Analyst | Year: 2015

Anthracycline antibiotics display genotoxic activity towards cancer cells but their clinical utility is limited by their cardiac and vascular toxicity. The aim of this study was to develop a Raman-based methodology to study the nuclear accumulation of anthracyclines in the endothelium. For this purpose bimodal confocal Raman and fluorescence imaging was used to monitor cellular composition changes as a result of anthracycline exposure on endothelial cells (EA.hy926), and nuclear drug accumulation, respectively. Simultaneously effects of anthracyclines on endothelium viability were investigated by caspases-3 and -7 and MTT assays. We demonstrated that nuclear accumulation of DOX and EDOX was similar; however, EDNR accumulated in endothelial nuclei at concentrations 10 times higher than DNR. In turn, epimers of DOX or DNR were both consistently less toxic on the endothelium as compared to their congeners as evidenced by MTT and caspase assays. In summary, bimodal Raman and fluorescence-based nucleus profiling proves to be a valuable tool to study structure-activity relationship of nuclear accumulation and toxicity of anthracyclines in endothelium. © The Royal Society of Chemistry 2015.


Stojak M.,Jagiellonian University | Mazur L.,Jagiellonian University | Opydo-Chanek M.,Jagiellonian University | Ukawska M.,Institute of Biotechnology and Antibiotics | Oszczapowicz I.,Institute of Biotechnology and Antibiotics
Anticancer Research | Year: 2013

Background/Aim: The comparative effects of daunorubicin, and its new formamidine derivatives containing either a morpholine moiety (DAUFmor) or a hexamethyleneimine moiety (DAUFhex) in the amidine group, on induction of programmed cell death were determined. Materials and Methods: The experiments were performed on human acute lymphoblastic leukemia MOLT-4 cells and human acute myeloblastic leukemia ML-1 cells. The research was conducted using the flow cytometry annexin V-fluorescein (FITC)/propidium iodide (PI) method and tetramethylrhodamine ethyl ester (TMRE) assay. Results: The various patterns of temporary changes of early apoptotic cells, late apoptotic and necrotic cells, and in the frequency of the acute leukemia cells with high values of mitochondrial membrane potential (MMP) were found. Phosphatidylserine externalization, plasma membrane disruption, and changes in MMP occurring in the leukemia cells were dependent on the agent tested, its concentration, the time intervals after daunorubicin, DAUFmor, and DAUFhex application, and on the leukemia cell line used. Conclusion: The structural modifications of daunorubicin producing two new analogs, DAUFmor and DAUFhex, induced the different responses of MOLT-4 and ML-1 cells to triggering of programmed death.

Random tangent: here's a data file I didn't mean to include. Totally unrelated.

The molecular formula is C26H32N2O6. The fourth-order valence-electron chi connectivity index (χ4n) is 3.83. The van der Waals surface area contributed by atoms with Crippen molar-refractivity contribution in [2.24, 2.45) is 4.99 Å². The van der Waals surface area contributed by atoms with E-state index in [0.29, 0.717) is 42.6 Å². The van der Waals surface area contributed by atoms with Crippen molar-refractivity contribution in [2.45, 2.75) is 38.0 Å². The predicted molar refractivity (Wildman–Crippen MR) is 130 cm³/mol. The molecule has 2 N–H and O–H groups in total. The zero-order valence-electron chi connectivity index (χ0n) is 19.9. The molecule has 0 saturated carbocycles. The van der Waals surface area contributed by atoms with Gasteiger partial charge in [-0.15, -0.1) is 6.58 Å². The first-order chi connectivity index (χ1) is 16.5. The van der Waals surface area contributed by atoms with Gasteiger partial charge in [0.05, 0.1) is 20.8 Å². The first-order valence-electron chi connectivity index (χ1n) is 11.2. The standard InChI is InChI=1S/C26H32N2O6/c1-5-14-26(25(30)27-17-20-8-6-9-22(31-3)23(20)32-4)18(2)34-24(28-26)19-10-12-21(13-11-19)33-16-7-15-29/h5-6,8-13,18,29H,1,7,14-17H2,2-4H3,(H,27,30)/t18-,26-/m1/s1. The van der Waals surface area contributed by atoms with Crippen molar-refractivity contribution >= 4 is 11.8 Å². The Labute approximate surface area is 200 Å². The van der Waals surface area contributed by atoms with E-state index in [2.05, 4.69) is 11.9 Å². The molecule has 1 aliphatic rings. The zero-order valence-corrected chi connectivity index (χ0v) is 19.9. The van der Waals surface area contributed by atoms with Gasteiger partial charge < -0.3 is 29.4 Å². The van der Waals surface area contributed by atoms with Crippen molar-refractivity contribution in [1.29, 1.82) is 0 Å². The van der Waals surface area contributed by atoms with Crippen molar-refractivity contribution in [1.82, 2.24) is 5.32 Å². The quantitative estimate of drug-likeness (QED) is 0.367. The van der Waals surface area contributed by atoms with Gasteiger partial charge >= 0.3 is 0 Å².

Saczynska V.,Institute of Biotechnology and Antibiotics
Acta Biochimica Polonica | Year: 2014

Recombinant subunit vaccines based on hemagglutinin proteins produced in bacteria (bacterial HAs) are promising candidates for enhancing the supply of vaccines against influenza, especially for a pandemic. Over 20 years after the failure to obtain the antigen with native HA characteristics in the early 1980's, there are increasing data on successful production of HA proteins in bacteria. The vast majority of bacterial HAs have been based on the HA1 subunit of HA expressed separately or as a component of conjugate vaccines, but those based on the ectodomain and the HA2 subunit have also been reported. The most of HAs have been efficiently expressed as insoluble aggregates called inclusion bodies. Refolded and purified proteins were extensively studied for structure, the ability to bind to sialic acid-containing receptors, antigenicity, immunogenicity and efficacy. The results from these studies contradict the view that glycosylation determines the correct structure of the hemagglutinin, as they proved that bacterial HAs can be valuable vaccine antigens when appropriate folding and purification methods are applied to rationally designed proteins. The best evidence for success in bacterial production of protective HA is that vaccines based on proprietary Toll-like Receptor (VaxInnate) and bacteriophage Qß-VLPs (Cytos Biotechnology) technologies have been advanced to clinical studies.


Kesik-Brodacka M.,Institute of Biotechnology and Antibiotics | Plucienniczak G.,Institute of Biotechnology and Antibiotics
Acta Biochimica Polonica | Year: 2014

Influenza is a global health concern. The single most effective way of protecting people against influenza infection and disease is vaccination. However, currently available vaccines against influenza induce only strain-specific immunity, and do not elicit long-lasting serum antibody titers. Therefore, they are ineffective in the case of possible pandemics. There is an urgent need for a new generation vaccine which would induce broad and long-lasting immune protection against antigenically distinct flu viruses. The paper presents recent achievements and the challenges in the field of universal vaccine construction.